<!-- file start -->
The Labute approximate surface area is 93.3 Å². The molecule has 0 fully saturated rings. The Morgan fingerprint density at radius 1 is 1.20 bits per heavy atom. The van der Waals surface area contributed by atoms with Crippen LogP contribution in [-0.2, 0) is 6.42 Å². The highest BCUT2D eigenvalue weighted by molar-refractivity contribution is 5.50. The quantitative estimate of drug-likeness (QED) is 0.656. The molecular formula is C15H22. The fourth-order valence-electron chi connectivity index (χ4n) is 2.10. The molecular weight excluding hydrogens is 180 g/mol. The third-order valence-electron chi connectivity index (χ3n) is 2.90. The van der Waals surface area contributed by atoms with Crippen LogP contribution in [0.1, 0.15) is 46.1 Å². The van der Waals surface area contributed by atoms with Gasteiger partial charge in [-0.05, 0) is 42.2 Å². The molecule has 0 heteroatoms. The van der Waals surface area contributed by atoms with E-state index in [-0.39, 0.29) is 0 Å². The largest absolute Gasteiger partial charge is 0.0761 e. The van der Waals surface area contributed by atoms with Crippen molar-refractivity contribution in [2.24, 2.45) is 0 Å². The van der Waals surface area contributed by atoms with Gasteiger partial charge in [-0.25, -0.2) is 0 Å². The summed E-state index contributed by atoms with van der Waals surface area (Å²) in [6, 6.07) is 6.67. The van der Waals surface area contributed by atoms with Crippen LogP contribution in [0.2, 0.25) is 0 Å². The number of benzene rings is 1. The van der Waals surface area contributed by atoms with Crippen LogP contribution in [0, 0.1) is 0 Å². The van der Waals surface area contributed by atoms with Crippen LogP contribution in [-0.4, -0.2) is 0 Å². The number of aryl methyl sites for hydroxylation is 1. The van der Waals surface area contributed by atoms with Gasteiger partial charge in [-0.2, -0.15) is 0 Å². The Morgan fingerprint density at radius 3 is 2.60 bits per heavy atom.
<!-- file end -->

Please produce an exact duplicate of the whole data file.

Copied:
The Labute approximate surface area is 93.3 Å². The molecule has 0 fully saturated rings. The Morgan fingerprint density at radius 1 is 1.20 bits per heavy atom. The van der Waals surface area contributed by atoms with Crippen LogP contribution in [-0.2, 0) is 6.42 Å². The highest BCUT2D eigenvalue weighted by molar-refractivity contribution is 5.50. The quantitative estimate of drug-likeness (QED) is 0.656. The molecular formula is C15H22. The fourth-order valence-electron chi connectivity index (χ4n) is 2.10. The molecular weight excluding hydrogens is 180 g/mol. The third-order valence-electron chi connectivity index (χ3n) is 2.90. The van der Waals surface area contributed by atoms with Crippen LogP contribution in [0.1, 0.15) is 46.1 Å². The van der Waals surface area contributed by atoms with Gasteiger partial charge in [-0.05, 0) is 42.2 Å². The molecule has 0 heteroatoms. The van der Waals surface area contributed by atoms with E-state index in [-0.39, 0.29) is 0 Å². The largest absolute Gasteiger partial charge is 0.0761 e. The van der Waals surface area contributed by atoms with Crippen molar-refractivity contribution in [2.24, 2.45) is 0 Å². The van der Waals surface area contributed by atoms with Gasteiger partial charge in [-0.25, -0.2) is 0 Å². The summed E-state index contributed by atoms with van der Waals surface area (Å²) in [6, 6.07) is 6.67. The van der Waals surface area contributed by atoms with Crippen LogP contribution in [0.2, 0.25) is 0 Å². The number of benzene rings is 1. The van der Waals surface area contributed by atoms with Crippen LogP contribution in [0, 0.1) is 0 Å². The van der Waals surface area contributed by atoms with Crippen LogP contribution in [-0.4, -0.2) is 0 Å². The number of aryl methyl sites for hydroxylation is 1. The van der Waals surface area contributed by atoms with Gasteiger partial charge in [-0.2, -0.15) is 0 Å². The Morgan fingerprint density at radius 3 is 2.60 bits per heavy atom.